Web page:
different views taken by different minds on the same subject, and the
grounds of the difference."

Quite as noticeable an element in French conversation is the attitude of
the conversers to their subject. They never try to settle matters as if
their decisions were the last court of appeal, and as if they must make
frantic effort to carry their side of the question to victory. They
discuss for the pleasure of discussing; not for the pleasure of
vanquishing, nor even of convincing. They discuss, merely; they do not
debate, nor do they enter into controversy.

One of the greatest conversational charms of the French is their amenity
in leading talk. This grows out of a universal eagerness in France to
take pains in conversation and to learn its unwritten behests. The
uninitiated suspect little of the insight and care which matures even
the natural conversational ability of a Madame de Stael or a Francisque
Sarcey. The initiated know that the same principles which make the
French prodigious conversationalists make them capable and charming
hosts and hostesses. The talker who can follow in conversation knows
how to lead, and vice versa. Without a leader or "moderator," as the
admirable Scotch word has it, conversation is apt to become either tepid
or demoralized; and often, for the want of proper and sophisticated
leading, discussion that would otherwise be brilliant deteriorates into
pandemonium. As paradoxical as it sounds on first thought, it is
nevertheless true that thoroughly good conversation is impossible where
there is too much talk. Some sort of order must be imperceptibly if not
unconsciously maintained, or the sentences clash in general
conversation. Leading conversation is the adroit speech which checks the
refractory conversationalist and changes imperceptibly the subject when
it is sufficiently threshed or grows over-heated; it is guiding the talk
without palpable break into fresh fields of thought; it is the tact
with which, unperceived, the too slow narration of a guest is hurried by
such courteous interpolations as "So you got to the inn, and what then?"
or, "Did the marriage take place after all?"; it is the art with which
the skilful host or hostess sees that all are drawn into the
conversational group; it is the watchfulness that sends the shuttle of
talk in all directions instead of allowing it to rebound between a few;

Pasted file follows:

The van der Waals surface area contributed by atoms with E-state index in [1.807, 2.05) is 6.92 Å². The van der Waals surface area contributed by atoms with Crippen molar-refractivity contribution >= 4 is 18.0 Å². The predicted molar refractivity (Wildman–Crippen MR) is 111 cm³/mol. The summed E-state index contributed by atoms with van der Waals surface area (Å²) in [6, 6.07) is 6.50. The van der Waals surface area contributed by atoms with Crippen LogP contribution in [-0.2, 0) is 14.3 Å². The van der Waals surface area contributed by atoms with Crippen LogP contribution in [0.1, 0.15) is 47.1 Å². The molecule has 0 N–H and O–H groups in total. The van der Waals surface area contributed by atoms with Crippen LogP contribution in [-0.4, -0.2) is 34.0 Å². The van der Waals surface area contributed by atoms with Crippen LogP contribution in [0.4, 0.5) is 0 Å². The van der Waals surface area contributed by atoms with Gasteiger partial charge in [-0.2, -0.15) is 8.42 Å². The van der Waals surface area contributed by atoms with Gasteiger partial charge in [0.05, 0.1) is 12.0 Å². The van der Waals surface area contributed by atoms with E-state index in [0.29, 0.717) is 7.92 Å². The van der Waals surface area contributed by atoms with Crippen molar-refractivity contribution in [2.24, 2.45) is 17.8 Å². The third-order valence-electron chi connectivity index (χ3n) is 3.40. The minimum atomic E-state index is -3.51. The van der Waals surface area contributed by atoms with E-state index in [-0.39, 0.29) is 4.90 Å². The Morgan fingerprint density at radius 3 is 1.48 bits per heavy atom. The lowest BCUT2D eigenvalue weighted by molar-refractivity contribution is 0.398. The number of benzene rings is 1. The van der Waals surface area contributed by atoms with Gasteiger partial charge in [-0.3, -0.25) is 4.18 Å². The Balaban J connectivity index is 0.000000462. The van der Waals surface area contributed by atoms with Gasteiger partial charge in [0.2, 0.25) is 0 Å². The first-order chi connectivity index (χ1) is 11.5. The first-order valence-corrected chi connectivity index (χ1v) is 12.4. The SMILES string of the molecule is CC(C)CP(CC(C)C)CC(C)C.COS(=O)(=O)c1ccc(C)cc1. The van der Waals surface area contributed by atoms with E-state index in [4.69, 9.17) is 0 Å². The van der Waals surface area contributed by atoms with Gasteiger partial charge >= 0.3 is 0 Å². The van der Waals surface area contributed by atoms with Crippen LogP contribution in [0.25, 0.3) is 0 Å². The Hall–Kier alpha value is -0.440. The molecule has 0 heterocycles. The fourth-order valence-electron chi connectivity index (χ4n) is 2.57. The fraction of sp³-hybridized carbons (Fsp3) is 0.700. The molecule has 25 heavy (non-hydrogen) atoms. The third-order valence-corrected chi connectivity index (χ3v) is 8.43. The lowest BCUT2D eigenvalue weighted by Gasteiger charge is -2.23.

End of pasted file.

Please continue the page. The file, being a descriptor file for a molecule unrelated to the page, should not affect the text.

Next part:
it is the interest with which a host or hostess solicits the opinions of
guests, and develops whatever their answers may vaguely suggest; it is
the care with which an accidentally interrupted speech of a guest is
resuscitated; it is the consideration which puts one who arrives late in
touch with the subject which was being discust just before his
appearance. It is this concern for conversational cues which gives any
host or hostess an almost unbounded power in social intercourse; for he
is the best talker who can lead others to talk well.

It goes without saying that a people who have assimilated all the
foregoing tenets of good conversation are never disjointed in their
talk. Their consummate art of listening is responsible for their skill
in following the logical trend of the discourse. This may be considered
a national trait. In decent French society there are no abrupt
transitions of thought in the different speeches. The speech of each
speaker grows naturally out of what some one of his conversational
partners has just been saying, or it is duly prefaced by an introductory
sentence connecting it with a certain preceding speech. They know that,
once embarked, no converser can tell where the give and take of talk
will carry him; but they also know that this does not necessitate
awkward and direct changes of subject. The weakness of inattention and
of unconscious shunting in conversation is virtually unknown in good
society in France.

Is it any wonder that in a country where conversation is considered an
art capable of cultivation and having certain fixt principles, so many
French women of humble birth, like Sophie Arnould and Julie Lespinasse,
have earned their way to fame by their conversational powers? Is it any
wonder that in France polite discussion is made the most exhilarating
and delightful exercise in the world?

One reason there is so little acceptable conversational discussion is
the indisposition of people in society to say what they think; their
unwillingness to express their whole minds on any one subject. It is
this element of unfettered expression or revelation which makes